Vitamin E refers to a family of eight isomers divided into two subgroups, tocopherols and the therapeutically active tocotrienols (T3). The PEGylated α-tocopherol isomer of vitamin E (vitamin E TPGS) has been extensively investigated for its solubilizing capacity as a nonionic surfactant in various drug delivery systems. Limited information, however, is available about the PEG conjugates of the tocotrienol isomers of vitamin E. In this study two PEGylated γ-T3 variants with mPEG molecular weights of 350 (γ-T3PGS 350) and 1000 (γ-T3PGS 1000) were synthesized by a two-step reaction procedure and characterized by (1)H NMR, HPLC, and mass spectroscopy. The physical properties of their self-assemblies in water were characterized by zeta, CMC, and size analysis. Similar physical properties were found between the PEGylated T3 and vitamin E TPGS. PEGylated T3 were also found to retain the in vitro cytotoxic activity of the free T3 against the MCF-7 and the triple-negative MDA-MB-231 breast cancer cells. PEGylated γ-T3 also increased the oral bioavailability of γ-T3 by threefolds when compared to the bioavailability of γ-T3 formulated into a self-emulsified drug delivery system. No significant differences in biological activity were found between the PEG 350 and 100 conjugates. Results from this study suggest that PEGylation of γ-T3 represents a viable platform for the oral and parenteral delivery of γ-T3 for potential use in the prevention of breast cancer.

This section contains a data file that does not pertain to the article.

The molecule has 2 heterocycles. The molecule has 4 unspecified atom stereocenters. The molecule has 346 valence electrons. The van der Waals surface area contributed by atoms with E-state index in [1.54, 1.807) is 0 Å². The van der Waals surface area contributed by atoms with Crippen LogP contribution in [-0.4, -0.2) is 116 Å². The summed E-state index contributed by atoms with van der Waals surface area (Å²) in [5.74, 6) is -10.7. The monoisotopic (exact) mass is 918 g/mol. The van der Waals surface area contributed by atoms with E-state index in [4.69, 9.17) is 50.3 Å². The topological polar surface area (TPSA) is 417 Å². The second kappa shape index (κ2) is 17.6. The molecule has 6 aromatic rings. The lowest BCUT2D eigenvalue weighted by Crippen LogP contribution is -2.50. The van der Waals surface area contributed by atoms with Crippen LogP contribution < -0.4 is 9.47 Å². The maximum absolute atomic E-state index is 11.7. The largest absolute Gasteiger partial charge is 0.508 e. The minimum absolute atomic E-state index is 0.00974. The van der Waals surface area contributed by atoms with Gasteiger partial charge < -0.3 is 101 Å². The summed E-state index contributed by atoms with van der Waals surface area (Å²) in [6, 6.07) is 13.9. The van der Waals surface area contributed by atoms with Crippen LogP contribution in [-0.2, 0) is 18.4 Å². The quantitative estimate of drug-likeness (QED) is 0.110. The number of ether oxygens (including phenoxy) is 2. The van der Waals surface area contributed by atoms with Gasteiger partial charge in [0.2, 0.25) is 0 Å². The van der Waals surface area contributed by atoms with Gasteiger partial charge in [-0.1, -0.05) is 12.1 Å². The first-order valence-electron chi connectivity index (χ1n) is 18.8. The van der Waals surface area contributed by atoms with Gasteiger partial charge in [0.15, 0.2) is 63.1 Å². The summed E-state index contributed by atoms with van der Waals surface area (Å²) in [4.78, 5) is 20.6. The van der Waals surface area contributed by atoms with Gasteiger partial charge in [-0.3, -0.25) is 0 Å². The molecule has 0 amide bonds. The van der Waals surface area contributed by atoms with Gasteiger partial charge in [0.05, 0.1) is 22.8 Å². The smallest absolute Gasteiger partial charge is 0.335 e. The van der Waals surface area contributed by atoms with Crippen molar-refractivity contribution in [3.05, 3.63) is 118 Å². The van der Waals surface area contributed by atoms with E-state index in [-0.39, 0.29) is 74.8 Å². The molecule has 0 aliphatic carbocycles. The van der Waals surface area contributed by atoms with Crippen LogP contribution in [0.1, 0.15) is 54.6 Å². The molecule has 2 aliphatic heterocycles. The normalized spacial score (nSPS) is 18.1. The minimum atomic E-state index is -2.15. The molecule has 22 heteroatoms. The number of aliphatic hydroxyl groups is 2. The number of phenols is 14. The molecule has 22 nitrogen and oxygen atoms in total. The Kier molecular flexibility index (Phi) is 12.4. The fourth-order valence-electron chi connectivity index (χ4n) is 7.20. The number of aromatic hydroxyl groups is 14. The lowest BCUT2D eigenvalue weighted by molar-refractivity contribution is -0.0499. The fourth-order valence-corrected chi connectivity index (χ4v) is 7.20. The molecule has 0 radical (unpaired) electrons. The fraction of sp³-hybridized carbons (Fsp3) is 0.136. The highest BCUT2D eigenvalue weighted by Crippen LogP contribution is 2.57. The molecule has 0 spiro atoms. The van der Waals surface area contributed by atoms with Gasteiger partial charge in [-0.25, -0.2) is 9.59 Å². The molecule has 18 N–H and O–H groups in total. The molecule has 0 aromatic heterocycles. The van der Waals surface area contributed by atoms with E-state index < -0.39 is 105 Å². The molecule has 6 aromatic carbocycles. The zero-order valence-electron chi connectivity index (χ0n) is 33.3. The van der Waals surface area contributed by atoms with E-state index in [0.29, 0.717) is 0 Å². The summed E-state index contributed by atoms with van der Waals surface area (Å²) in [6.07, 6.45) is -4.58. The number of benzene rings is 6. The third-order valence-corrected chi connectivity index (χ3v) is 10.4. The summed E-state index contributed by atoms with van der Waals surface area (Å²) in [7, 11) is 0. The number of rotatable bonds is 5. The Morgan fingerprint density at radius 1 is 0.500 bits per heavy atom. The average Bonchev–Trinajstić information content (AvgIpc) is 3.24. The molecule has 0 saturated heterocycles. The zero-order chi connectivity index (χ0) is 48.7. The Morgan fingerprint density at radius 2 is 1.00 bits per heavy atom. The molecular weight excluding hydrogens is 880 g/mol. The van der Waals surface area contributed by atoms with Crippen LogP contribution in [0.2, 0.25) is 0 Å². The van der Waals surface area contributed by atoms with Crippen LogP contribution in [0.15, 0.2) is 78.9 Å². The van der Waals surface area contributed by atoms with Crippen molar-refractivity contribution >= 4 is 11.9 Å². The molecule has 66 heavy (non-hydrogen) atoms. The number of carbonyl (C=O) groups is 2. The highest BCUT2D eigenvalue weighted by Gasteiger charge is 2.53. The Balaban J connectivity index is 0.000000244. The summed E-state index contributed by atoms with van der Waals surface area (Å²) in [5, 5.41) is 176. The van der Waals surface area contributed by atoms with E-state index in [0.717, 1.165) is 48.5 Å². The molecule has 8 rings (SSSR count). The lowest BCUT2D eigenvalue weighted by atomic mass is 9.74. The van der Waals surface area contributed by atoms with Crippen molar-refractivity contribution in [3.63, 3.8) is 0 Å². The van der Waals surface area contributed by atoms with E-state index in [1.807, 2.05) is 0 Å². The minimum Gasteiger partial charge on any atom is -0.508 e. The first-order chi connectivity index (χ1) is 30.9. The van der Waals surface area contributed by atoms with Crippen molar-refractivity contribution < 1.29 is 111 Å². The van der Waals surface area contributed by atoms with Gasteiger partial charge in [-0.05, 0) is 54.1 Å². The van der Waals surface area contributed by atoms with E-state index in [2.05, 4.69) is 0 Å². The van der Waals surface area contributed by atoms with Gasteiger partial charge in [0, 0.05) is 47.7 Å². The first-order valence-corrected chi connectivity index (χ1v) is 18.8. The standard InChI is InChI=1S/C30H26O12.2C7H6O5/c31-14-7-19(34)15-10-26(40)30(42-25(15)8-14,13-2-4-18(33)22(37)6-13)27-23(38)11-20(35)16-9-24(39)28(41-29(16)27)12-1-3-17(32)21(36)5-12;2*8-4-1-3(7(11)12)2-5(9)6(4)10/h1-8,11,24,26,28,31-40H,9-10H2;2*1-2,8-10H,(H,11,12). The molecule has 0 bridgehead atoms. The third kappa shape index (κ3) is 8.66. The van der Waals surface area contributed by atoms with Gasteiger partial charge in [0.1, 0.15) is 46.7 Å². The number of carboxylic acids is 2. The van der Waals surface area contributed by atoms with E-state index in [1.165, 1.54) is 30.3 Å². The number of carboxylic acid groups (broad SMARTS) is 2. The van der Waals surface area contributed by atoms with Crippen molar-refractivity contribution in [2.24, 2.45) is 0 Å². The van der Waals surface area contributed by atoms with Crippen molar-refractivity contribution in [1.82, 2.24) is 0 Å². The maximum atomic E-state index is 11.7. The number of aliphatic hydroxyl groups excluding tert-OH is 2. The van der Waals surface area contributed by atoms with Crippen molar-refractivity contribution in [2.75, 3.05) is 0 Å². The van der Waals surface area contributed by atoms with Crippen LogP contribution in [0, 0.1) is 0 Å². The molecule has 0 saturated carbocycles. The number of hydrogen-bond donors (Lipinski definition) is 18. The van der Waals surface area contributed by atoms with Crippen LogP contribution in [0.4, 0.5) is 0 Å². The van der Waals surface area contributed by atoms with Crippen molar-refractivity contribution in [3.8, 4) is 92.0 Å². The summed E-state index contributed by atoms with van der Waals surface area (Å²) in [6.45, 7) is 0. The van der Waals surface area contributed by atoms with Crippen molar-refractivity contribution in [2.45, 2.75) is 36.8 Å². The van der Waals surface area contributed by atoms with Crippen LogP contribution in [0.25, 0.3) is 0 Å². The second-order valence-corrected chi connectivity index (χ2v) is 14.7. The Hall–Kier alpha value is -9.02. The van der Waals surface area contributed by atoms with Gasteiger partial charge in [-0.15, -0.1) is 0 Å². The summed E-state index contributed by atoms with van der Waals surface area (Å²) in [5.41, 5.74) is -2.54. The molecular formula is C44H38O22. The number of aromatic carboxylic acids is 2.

Keywords: Bioavailability; Cytotoxicity; PEGylation; TPGS; Tocotrienol; Vitamin E.
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